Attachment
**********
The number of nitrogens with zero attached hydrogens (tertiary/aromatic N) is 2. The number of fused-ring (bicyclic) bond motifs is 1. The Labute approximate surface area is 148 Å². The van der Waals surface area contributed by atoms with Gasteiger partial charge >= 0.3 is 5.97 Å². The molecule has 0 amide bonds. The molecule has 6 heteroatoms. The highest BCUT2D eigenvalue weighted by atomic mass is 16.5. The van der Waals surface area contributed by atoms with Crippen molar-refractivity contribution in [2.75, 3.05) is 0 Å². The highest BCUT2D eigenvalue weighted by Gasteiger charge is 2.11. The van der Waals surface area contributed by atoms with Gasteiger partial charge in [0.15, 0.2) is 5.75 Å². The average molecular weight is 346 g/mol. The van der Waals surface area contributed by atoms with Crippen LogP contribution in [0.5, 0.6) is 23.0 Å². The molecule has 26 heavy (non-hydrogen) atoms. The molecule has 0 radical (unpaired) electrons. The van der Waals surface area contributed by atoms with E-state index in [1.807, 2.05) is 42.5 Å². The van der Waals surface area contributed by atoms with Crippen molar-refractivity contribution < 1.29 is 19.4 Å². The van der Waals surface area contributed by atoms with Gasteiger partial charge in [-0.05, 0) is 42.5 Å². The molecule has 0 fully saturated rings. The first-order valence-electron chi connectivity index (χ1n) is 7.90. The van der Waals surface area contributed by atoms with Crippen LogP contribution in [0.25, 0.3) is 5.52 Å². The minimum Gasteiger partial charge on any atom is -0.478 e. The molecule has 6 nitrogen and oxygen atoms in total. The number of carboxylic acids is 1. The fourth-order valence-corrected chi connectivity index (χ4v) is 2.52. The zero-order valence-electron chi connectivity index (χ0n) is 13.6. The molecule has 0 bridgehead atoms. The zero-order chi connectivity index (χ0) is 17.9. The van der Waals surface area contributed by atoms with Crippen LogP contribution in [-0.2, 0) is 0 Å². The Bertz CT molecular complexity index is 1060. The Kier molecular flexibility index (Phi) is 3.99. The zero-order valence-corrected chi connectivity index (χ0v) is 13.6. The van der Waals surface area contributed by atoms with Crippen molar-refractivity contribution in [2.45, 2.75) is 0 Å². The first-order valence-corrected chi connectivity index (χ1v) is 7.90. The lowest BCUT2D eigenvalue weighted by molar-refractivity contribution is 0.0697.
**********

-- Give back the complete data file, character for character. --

The number of nitrogens with zero attached hydrogens (tertiary/aromatic N) is 2. The number of fused-ring (bicyclic) bond motifs is 1. The Labute approximate surface area is 148 Å². The van der Waals surface area contributed by atoms with Gasteiger partial charge >= 0.3 is 5.97 Å². The molecule has 0 amide bonds. The molecule has 6 heteroatoms. The highest BCUT2D eigenvalue weighted by atomic mass is 16.5. The van der Waals surface area contributed by atoms with Crippen molar-refractivity contribution in [2.75, 3.05) is 0 Å². The highest BCUT2D eigenvalue weighted by Gasteiger charge is 2.11. The van der Waals surface area contributed by atoms with Gasteiger partial charge in [0.15, 0.2) is 5.75 Å². The average molecular weight is 346 g/mol. The van der Waals surface area contributed by atoms with Crippen LogP contribution in [0.5, 0.6) is 23.0 Å². The molecule has 26 heavy (non-hydrogen) atoms. The molecule has 0 radical (unpaired) electrons. The van der Waals surface area contributed by atoms with E-state index in [1.807, 2.05) is 42.5 Å². The van der Waals surface area contributed by atoms with Crippen molar-refractivity contribution < 1.29 is 19.4 Å². The van der Waals surface area contributed by atoms with Gasteiger partial charge in [-0.05, 0) is 42.5 Å². The molecule has 0 fully saturated rings. The first-order valence-electron chi connectivity index (χ1n) is 7.90. The van der Waals surface area contributed by atoms with Crippen LogP contribution in [0.25, 0.3) is 5.52 Å². The minimum Gasteiger partial charge on any atom is -0.478 e. The molecule has 6 nitrogen and oxygen atoms in total. The number of carboxylic acids is 1. The fourth-order valence-corrected chi connectivity index (χ4v) is 2.52. The zero-order valence-electron chi connectivity index (χ0n) is 13.6. The molecule has 0 bridgehead atoms. The zero-order chi connectivity index (χ0) is 17.9. The van der Waals surface area contributed by atoms with Crippen LogP contribution in [-0.2, 0) is 0 Å². The Bertz CT molecular complexity index is 1060. The Kier molecular flexibility index (Phi) is 3.99. The zero-order valence-corrected chi connectivity index (χ0v) is 13.6. The van der Waals surface area contributed by atoms with Crippen molar-refractivity contribution in [2.45, 2.75) is 0 Å². The first-order valence-corrected chi connectivity index (χ1v) is 7.90. The lowest BCUT2D eigenvalue weighted by molar-refractivity contribution is 0.0697.